Giving Up the Ghost
The Spirit serves as a good example of why I hate hyping myself up for movies. Marrying retro action with comic book artist Frank Miller's distinctive visual stye, this film includes a combination I'd never turn down. Having grown up on the likes of Dick Tracy and The Shadow, I looked forward to The Spirit with fevered anticipation. Little did I know what a slipshod mess it would be. It's not such a grand comics-to-film travesty as the infamous Batman & Robin, but viewers will have no problem finding something to laugh about in this crushing disappointment.
After cutting his teeth co-directing Sin City, Miller makes his solo directing debut with this foray into the land of masked crimefighters. The Spirit (Gabriel Macht) is a former cop who was killed on the job and subsequently resurrected under strange circumstances. Armed with the ability to take a lot of physical punishment, he sets out on a quest to rid Central City of the criminal vermin that plague its streets. One night on the job leads to a run-in with the Octopus (Samuel L. Jackson), the Spirit's arch nemesis and Central City's de facto supervillain. The Octopus has his sights set on nabbing a crate containing the blood of Heracles (a.k.a. Hercules), which the already indestructible baddie believes will turn him into a god among men. But a slip-up lands the crate in the hands of Sand Saref (Eva Mendes), a master jewel thief and Spirit's former childhood flame. With his hands already full juggling a succession of lady loves, the Spirit takes on the task of saving the day and stopping his foe's bid for world domination once and for all.
With someone like Frank Miller at the helm, I knew The Spirit would be anything but traditional. What I didn't count on was how the the man's indecisiveness would cripple a truly jaw-dropping experience. First things first, Miller has viewers covered on a visual front. To put it simply, The Spirit looks fantastic, despite a couple of moments when it goes out of its way to imitate Sin City's signature style. Miller does a terrific job turning Central City into a noirish wonderland, a sprawling metropolis where every nook and cranny is used by the Spirit in his war on crime. But what he doesn't do is, ironically, find the right spirit to accompany the eye candy. The Spirit seems stuck in comic book purgatory -- a state of limbo in which it exists neither as a parody nor as a straightforward adaptation. It's some bizarre hybrid of the two, never coming to fruition and leading to many awkward scenes. Thus, we see some exaggerated characters like Dan Lauria's grizzled police commissioner who feel right at home, while chunks of dialogue like, "What smells...dental?" are too silly to be delivered with a straight face.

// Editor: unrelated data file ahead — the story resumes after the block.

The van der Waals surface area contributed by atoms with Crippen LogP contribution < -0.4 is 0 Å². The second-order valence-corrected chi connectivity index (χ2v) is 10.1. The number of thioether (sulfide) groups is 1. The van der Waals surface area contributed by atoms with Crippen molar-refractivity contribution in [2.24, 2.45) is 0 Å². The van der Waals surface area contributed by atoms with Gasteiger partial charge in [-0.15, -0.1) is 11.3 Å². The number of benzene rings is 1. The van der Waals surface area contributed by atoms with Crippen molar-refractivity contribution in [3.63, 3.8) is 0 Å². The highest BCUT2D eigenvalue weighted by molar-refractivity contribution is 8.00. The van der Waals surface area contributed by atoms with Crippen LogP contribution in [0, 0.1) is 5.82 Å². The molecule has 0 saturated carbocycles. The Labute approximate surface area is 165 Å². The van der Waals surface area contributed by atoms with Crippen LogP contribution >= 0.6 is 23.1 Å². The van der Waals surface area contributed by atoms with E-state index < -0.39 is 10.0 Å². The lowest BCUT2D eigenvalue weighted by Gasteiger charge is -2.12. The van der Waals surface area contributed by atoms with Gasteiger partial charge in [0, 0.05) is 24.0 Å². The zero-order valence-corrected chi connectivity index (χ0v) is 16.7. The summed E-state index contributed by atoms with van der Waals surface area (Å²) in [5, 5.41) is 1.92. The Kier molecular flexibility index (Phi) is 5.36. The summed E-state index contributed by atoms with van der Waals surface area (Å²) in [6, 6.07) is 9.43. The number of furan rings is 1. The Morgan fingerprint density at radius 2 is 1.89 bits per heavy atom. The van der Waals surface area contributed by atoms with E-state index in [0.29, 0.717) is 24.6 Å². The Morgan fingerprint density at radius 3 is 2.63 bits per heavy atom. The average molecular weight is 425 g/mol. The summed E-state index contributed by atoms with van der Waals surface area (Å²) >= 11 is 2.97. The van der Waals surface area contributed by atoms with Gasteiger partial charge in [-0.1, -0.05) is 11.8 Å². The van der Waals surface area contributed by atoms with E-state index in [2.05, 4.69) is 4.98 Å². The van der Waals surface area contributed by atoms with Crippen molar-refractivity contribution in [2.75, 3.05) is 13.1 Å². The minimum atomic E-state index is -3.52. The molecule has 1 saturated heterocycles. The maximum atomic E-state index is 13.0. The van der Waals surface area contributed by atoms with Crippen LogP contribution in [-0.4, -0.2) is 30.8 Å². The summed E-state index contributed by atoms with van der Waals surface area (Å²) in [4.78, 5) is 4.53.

For as many times as Miller plunges viewers into the heart of darkness, he rips them right back out by getting a little too goofy with his cinematic experiments. Most of these scenes involve the Octopus, who goes through more costume changes in one film than some Rockettes do in their lifetimes. The idea of a criminal mastermind who enjoys parading around as a samurai and a Nazi might sound cool in concept, but on film, it makes you wonder if the kid at the concession stand slipped you some acid. The Spirit feels too much like a first draft, a mishmash of random ideas, and the audience ends up paying the price, teased by those parts of the film that really work and confused by those that look like they were filmed on Mars. The casting appears just as divided, separated into those who play their parts passably (Macht, Mendes, and Sarah Paulson as one of the Spirit's gal pals) and those who act like they're in a high school production of The Maltese Falcon. Jackson's performance as the Octopus is in a league of its own, setting a whole new bar for hammy acting.
The Spirit may be visually sumptuous, but when it comes down to story and script, hilarious results ensue. Miller's movie projects an inherent cheesiness which might make it a future cult classic, but it's not likely to win many fans nowadays.
MY RATING: ** (out of ****)
(Released by Lionsgate and rated "PG-13" for intense sequences of stylized violence and action, some sexual content and brief nudity.)